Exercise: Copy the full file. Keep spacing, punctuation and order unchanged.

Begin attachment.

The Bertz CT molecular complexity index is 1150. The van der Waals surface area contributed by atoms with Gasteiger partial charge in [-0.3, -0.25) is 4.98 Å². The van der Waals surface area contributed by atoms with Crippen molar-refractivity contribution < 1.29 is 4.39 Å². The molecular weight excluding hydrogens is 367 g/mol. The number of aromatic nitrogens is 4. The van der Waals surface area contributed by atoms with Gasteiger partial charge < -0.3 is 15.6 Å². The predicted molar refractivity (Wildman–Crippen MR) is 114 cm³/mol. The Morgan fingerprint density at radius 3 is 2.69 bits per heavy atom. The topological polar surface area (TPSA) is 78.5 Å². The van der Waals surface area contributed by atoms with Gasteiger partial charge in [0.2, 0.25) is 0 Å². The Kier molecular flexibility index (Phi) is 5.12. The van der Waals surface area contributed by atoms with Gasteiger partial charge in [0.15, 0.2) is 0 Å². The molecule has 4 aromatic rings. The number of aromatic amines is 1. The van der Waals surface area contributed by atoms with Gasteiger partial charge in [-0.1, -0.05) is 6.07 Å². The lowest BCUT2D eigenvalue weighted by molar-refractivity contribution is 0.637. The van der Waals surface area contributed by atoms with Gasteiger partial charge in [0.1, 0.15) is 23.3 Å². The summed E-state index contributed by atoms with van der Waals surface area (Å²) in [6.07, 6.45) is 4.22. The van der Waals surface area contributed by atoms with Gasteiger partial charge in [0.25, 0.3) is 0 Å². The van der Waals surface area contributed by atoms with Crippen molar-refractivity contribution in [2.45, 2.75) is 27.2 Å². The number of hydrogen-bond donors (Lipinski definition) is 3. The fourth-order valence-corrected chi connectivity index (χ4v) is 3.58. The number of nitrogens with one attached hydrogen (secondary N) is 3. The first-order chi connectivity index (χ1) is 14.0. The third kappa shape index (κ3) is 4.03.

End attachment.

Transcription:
The Bertz CT molecular complexity index is 1150. The van der Waals surface area contributed by atoms with Gasteiger partial charge in [-0.3, -0.25) is 4.98 Å². The van der Waals surface area contributed by atoms with Crippen molar-refractivity contribution < 1.29 is 4.39 Å². The molecular weight excluding hydrogens is 367 g/mol. The number of aromatic nitrogens is 4. The van der Waals surface area contributed by atoms with Gasteiger partial charge < -0.3 is 15.6 Å². The predicted molar refractivity (Wildman–Crippen MR) is 114 cm³/mol. The Morgan fingerprint density at radius 3 is 2.69 bits per heavy atom. The topological polar surface area (TPSA) is 78.5 Å². The van der Waals surface area contributed by atoms with Gasteiger partial charge in [0.2, 0.25) is 0 Å². The Kier molecular flexibility index (Phi) is 5.12. The van der Waals surface area contributed by atoms with Gasteiger partial charge in [0.15, 0.2) is 0 Å². The molecule has 4 aromatic rings. The number of aromatic amines is 1. The van der Waals surface area contributed by atoms with Gasteiger partial charge in [-0.1, -0.05) is 6.07 Å². The lowest BCUT2D eigenvalue weighted by molar-refractivity contribution is 0.637. The van der Waals surface area contributed by atoms with Gasteiger partial charge in [0.1, 0.15) is 23.3 Å². The summed E-state index contributed by atoms with van der Waals surface area (Å²) in [6.07, 6.45) is 4.22. The van der Waals surface area contributed by atoms with Gasteiger partial charge in [0.25, 0.3) is 0 Å². The van der Waals surface area contributed by atoms with Crippen molar-refractivity contribution in [2.45, 2.75) is 27.2 Å². The number of hydrogen-bond donors (Lipinski definition) is 3. The fourth-order valence-corrected chi connectivity index (χ4v) is 3.58. The number of nitrogens with one attached hydrogen (secondary N) is 3. The first-order chi connectivity index (χ1) is 14.0. The third kappa shape index (κ3) is 4.03.